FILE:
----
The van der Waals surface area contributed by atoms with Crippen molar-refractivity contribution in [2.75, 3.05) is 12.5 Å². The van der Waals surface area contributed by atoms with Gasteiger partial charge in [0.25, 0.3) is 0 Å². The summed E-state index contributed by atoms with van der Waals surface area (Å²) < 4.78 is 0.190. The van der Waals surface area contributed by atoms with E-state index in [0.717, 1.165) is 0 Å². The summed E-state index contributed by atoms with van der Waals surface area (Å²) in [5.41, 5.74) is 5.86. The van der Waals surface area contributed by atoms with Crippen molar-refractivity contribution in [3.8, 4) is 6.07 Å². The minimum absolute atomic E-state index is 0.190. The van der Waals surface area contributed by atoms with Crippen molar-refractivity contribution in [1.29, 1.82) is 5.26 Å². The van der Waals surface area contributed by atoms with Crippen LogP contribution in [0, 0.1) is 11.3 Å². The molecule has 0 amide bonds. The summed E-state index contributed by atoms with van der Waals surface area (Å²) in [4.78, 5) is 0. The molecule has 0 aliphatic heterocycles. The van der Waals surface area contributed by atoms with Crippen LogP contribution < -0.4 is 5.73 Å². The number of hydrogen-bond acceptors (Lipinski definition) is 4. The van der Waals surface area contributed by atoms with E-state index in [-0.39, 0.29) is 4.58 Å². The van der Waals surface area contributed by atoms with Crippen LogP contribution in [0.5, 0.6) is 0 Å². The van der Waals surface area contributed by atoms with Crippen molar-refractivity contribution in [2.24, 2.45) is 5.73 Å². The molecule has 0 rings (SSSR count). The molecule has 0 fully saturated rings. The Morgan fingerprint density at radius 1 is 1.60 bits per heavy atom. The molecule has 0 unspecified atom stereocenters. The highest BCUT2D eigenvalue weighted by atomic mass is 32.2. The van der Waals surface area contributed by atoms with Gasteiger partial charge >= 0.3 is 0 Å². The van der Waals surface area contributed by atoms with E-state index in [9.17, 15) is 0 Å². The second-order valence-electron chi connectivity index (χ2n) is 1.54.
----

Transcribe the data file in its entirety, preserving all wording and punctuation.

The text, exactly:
The van der Waals surface area contributed by atoms with Crippen molar-refractivity contribution in [2.75, 3.05) is 12.5 Å². The van der Waals surface area contributed by atoms with Gasteiger partial charge in [0.25, 0.3) is 0 Å². The summed E-state index contributed by atoms with van der Waals surface area (Å²) < 4.78 is 0.190. The van der Waals surface area contributed by atoms with E-state index in [0.717, 1.165) is 0 Å². The summed E-state index contributed by atoms with van der Waals surface area (Å²) in [5.41, 5.74) is 5.86. The van der Waals surface area contributed by atoms with Crippen molar-refractivity contribution in [3.8, 4) is 6.07 Å². The minimum absolute atomic E-state index is 0.190. The van der Waals surface area contributed by atoms with Crippen molar-refractivity contribution in [1.29, 1.82) is 5.26 Å². The van der Waals surface area contributed by atoms with Crippen LogP contribution in [0, 0.1) is 11.3 Å². The molecule has 0 amide bonds. The summed E-state index contributed by atoms with van der Waals surface area (Å²) in [4.78, 5) is 0. The molecule has 0 aliphatic heterocycles. The van der Waals surface area contributed by atoms with Crippen LogP contribution < -0.4 is 5.73 Å². The number of hydrogen-bond acceptors (Lipinski definition) is 4. The van der Waals surface area contributed by atoms with E-state index in [-0.39, 0.29) is 4.58 Å². The van der Waals surface area contributed by atoms with Crippen LogP contribution in [0.5, 0.6) is 0 Å². The van der Waals surface area contributed by atoms with Crippen molar-refractivity contribution in [2.24, 2.45) is 5.73 Å². The molecule has 0 rings (SSSR count). The molecule has 0 fully saturated rings. The Morgan fingerprint density at radius 1 is 1.60 bits per heavy atom. The molecule has 0 unspecified atom stereocenters. The highest BCUT2D eigenvalue weighted by atomic mass is 32.2. The van der Waals surface area contributed by atoms with Gasteiger partial charge >= 0.3 is 0 Å². The van der Waals surface area contributed by atoms with E-state index in [9.17, 15) is 0 Å². The second-order valence-electron chi connectivity index (χ2n) is 1.54.